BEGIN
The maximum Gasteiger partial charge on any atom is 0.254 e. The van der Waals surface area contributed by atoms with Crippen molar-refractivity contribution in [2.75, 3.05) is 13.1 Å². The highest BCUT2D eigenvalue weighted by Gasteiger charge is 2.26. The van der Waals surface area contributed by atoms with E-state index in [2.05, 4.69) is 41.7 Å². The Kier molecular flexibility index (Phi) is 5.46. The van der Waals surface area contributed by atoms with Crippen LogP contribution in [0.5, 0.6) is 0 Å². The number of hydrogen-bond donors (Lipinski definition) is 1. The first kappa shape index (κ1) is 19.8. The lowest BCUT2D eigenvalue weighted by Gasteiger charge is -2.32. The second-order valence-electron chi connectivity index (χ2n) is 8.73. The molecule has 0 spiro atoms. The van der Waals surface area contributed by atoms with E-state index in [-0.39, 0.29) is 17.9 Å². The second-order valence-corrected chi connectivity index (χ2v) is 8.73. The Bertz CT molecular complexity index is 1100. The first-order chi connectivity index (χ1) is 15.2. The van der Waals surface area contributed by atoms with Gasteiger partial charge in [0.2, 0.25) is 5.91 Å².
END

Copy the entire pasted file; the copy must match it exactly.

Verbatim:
The maximum Gasteiger partial charge on any atom is 0.254 e. The van der Waals surface area contributed by atoms with Crippen molar-refractivity contribution in [2.75, 3.05) is 13.1 Å². The highest BCUT2D eigenvalue weighted by Gasteiger charge is 2.26. The van der Waals surface area contributed by atoms with E-state index in [2.05, 4.69) is 41.7 Å². The Kier molecular flexibility index (Phi) is 5.46. The van der Waals surface area contributed by atoms with Crippen LogP contribution in [0.5, 0.6) is 0 Å². The number of hydrogen-bond donors (Lipinski definition) is 1. The first kappa shape index (κ1) is 19.8. The lowest BCUT2D eigenvalue weighted by Gasteiger charge is -2.32. The second-order valence-electron chi connectivity index (χ2n) is 8.73. The molecule has 0 spiro atoms. The van der Waals surface area contributed by atoms with E-state index in [-0.39, 0.29) is 17.9 Å². The second-order valence-corrected chi connectivity index (χ2v) is 8.73. The Bertz CT molecular complexity index is 1100. The first-order chi connectivity index (χ1) is 15.2. The van der Waals surface area contributed by atoms with Gasteiger partial charge in [0.2, 0.25) is 5.91 Å².